I wasn’t inside the words enough. I felt an immediate need to be more part of the originating images of what I wrote, as if my survival depended on it. Silence filled the loft, except for the sounds of an ambulance siren from the street below. It was calming to write three floors above a bookstore. I would write in the same way as yesterday: on the walls, on long vertical sheets of paper wide enough to fit twenty words on a line, and I would switch every few sentences between red, green, black, blue, yellow, and purple pens. I imagined a pack of Camels, which I hadn’t smoked in over twenty years. Then I pictured myself seated cross-legged on the hardwood floor, gripping a light brown hardcover on a famous abstract expressionist painter, which I’d spent several minutes with last night, standing in the art section of Nonstop Books three floors below, asking myself why I didn’t pay the thirty dollars and take it with me upstairs. This empty space was my writing home. My work wasn’t only subjective. I wanted to believe that there was also something objective in it. I pictured myself as a scientist in a laboratory, and then I glanced at the writing on the wall in different colored pens that I’d done yesterday. Could I reconcile a fantasy with reality? An image of Freud, from around 1900 when he published The Interpretation of Dreams, came to me, and I thought: maybe a short couch (I was a short person) would occupy space here in the future. I could smoke a cigarette, lie on a couch, meditate cross-legged on the floor, or write on the wall. These last few sentences on the wall were in green. Was that what my imagination wanted?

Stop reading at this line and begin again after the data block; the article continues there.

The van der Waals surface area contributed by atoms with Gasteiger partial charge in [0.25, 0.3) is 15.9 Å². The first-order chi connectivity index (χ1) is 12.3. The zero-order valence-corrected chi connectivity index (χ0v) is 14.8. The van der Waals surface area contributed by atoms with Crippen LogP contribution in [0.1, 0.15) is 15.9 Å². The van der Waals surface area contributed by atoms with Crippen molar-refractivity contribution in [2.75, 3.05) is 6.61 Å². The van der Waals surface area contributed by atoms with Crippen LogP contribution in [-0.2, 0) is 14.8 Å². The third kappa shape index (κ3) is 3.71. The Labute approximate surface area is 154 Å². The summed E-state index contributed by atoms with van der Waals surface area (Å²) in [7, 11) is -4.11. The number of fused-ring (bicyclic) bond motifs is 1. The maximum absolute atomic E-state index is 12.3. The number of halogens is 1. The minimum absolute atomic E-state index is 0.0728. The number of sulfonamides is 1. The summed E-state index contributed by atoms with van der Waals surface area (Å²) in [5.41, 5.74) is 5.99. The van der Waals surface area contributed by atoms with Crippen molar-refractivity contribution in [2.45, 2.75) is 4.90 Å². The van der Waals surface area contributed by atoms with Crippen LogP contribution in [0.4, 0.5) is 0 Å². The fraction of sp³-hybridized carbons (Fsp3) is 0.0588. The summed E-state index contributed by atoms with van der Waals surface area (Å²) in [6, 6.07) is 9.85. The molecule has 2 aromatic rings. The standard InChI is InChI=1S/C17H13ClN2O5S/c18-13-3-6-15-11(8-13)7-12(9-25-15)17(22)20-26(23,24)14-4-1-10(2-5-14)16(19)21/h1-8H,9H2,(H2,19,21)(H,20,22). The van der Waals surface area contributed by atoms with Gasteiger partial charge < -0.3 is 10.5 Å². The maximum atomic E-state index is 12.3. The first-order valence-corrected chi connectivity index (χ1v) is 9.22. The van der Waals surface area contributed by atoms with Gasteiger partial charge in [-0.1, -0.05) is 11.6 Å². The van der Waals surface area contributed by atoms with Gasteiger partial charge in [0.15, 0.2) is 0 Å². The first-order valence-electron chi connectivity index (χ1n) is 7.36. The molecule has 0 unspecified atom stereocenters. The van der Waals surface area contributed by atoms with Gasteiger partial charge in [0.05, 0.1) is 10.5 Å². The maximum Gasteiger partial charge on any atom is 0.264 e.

There was much light in the silent room. My imagination seemed interested in what came before my words. I wrote on the wall that there were two other artists in this silent space. One of them, younger than me, his black tee shirt and jeans splattered with paint, walked toward the coffee pot in a corner of the room. The painting that had been on an easel was now on the floor. How had I missed those moments of motion? Perhaps I hadn’t been ready to observe him experiment in such a nonstop way. I glanced at cans of various colors of paint on the floor, such as yellow, red, black, and blue, and I realized that part of me was afraid to walk over and have a closer look. The red pen in my hand stopped moving and I moved away from the wall. I’d forgotten about the second artist in action. He wore a lab coat and was seated in front of a computer that appeared out of nowhere. He was studying research done on the fractal nature of Jackson Pollock’s poured paintings. What kind of artist was he? An answer came to me from within in this silent room. “I practice an imaginative art.” “Are you a sort of alchemist?” I returned to the wall, to a blank vertical sheet of paper, and with a blue pen wrote down this imaginative content. Another sentence from this inner figure came to mind: “I study inner chaos in motion.” Chaotic motion described how I experienced writing on good days. I wrote that on the wall too. My mind and body needed a break. I imagined walking down three flights of stairs and buying Willem de Kooning Nonstop: Cherchez La Femme by Rosalind E. Krauss, which I’d imagined buying last night. Meditating on the floor was another option. Cigarettes belonged to my past. I would lie on my psychoanalyst’s couch tomorrow. My feet seemed to lead me toward the door. I had done enough writing on the wall for now. Walking would help. Other kinds of chaos would find me on the sidewalks.